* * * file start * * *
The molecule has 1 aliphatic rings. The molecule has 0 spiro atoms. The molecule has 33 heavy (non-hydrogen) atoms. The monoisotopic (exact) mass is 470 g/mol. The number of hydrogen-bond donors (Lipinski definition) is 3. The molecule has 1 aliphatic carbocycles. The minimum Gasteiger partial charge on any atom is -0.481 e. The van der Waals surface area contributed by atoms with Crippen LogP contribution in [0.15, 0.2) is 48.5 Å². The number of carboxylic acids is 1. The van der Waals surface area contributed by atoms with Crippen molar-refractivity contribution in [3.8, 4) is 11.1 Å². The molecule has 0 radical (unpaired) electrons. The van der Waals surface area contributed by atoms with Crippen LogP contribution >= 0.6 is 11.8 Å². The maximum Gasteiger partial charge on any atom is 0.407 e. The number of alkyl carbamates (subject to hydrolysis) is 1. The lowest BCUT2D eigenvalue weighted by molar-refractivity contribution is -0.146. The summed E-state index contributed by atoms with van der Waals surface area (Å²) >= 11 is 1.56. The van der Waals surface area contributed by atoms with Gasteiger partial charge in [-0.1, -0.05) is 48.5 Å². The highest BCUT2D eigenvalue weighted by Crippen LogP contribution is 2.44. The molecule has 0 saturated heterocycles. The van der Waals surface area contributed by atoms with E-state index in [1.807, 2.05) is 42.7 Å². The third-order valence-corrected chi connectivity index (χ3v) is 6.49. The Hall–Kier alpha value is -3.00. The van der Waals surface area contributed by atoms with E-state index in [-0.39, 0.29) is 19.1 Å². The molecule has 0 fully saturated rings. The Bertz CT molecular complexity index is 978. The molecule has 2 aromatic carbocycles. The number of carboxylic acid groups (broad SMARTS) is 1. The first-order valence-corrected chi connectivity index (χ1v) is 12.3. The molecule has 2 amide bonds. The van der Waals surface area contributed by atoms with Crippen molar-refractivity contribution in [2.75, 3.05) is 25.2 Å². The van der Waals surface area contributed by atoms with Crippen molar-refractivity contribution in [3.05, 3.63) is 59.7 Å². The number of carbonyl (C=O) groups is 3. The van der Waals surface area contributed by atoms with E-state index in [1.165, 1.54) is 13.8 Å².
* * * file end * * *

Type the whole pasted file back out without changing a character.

The molecule has 1 aliphatic rings. The molecule has 0 spiro atoms. The molecule has 33 heavy (non-hydrogen) atoms. The monoisotopic (exact) mass is 470 g/mol. The number of hydrogen-bond donors (Lipinski definition) is 3. The molecule has 1 aliphatic carbocycles. The minimum Gasteiger partial charge on any atom is -0.481 e. The van der Waals surface area contributed by atoms with Crippen LogP contribution in [0.15, 0.2) is 48.5 Å². The number of carboxylic acids is 1. The van der Waals surface area contributed by atoms with Crippen molar-refractivity contribution in [3.8, 4) is 11.1 Å². The molecule has 0 radical (unpaired) electrons. The van der Waals surface area contributed by atoms with Crippen LogP contribution >= 0.6 is 11.8 Å². The maximum Gasteiger partial charge on any atom is 0.407 e. The number of alkyl carbamates (subject to hydrolysis) is 1. The lowest BCUT2D eigenvalue weighted by molar-refractivity contribution is -0.146. The summed E-state index contributed by atoms with van der Waals surface area (Å²) >= 11 is 1.56. The van der Waals surface area contributed by atoms with Gasteiger partial charge in [-0.1, -0.05) is 48.5 Å². The highest BCUT2D eigenvalue weighted by Crippen LogP contribution is 2.44. The molecule has 0 saturated heterocycles. The van der Waals surface area contributed by atoms with E-state index in [1.807, 2.05) is 42.7 Å². The third-order valence-corrected chi connectivity index (χ3v) is 6.49. The Hall–Kier alpha value is -3.00. The van der Waals surface area contributed by atoms with E-state index in [-0.39, 0.29) is 19.1 Å². The molecule has 0 fully saturated rings. The Bertz CT molecular complexity index is 978. The molecule has 2 aromatic carbocycles. The number of carboxylic acid groups (broad SMARTS) is 1. The first-order valence-corrected chi connectivity index (χ1v) is 12.3. The molecule has 2 amide bonds. The van der Waals surface area contributed by atoms with Crippen molar-refractivity contribution in [2.75, 3.05) is 25.2 Å². The van der Waals surface area contributed by atoms with Crippen molar-refractivity contribution in [3.05, 3.63) is 59.7 Å². The number of carbonyl (C=O) groups is 3. The van der Waals surface area contributed by atoms with E-state index in [1.165, 1.54) is 13.8 Å².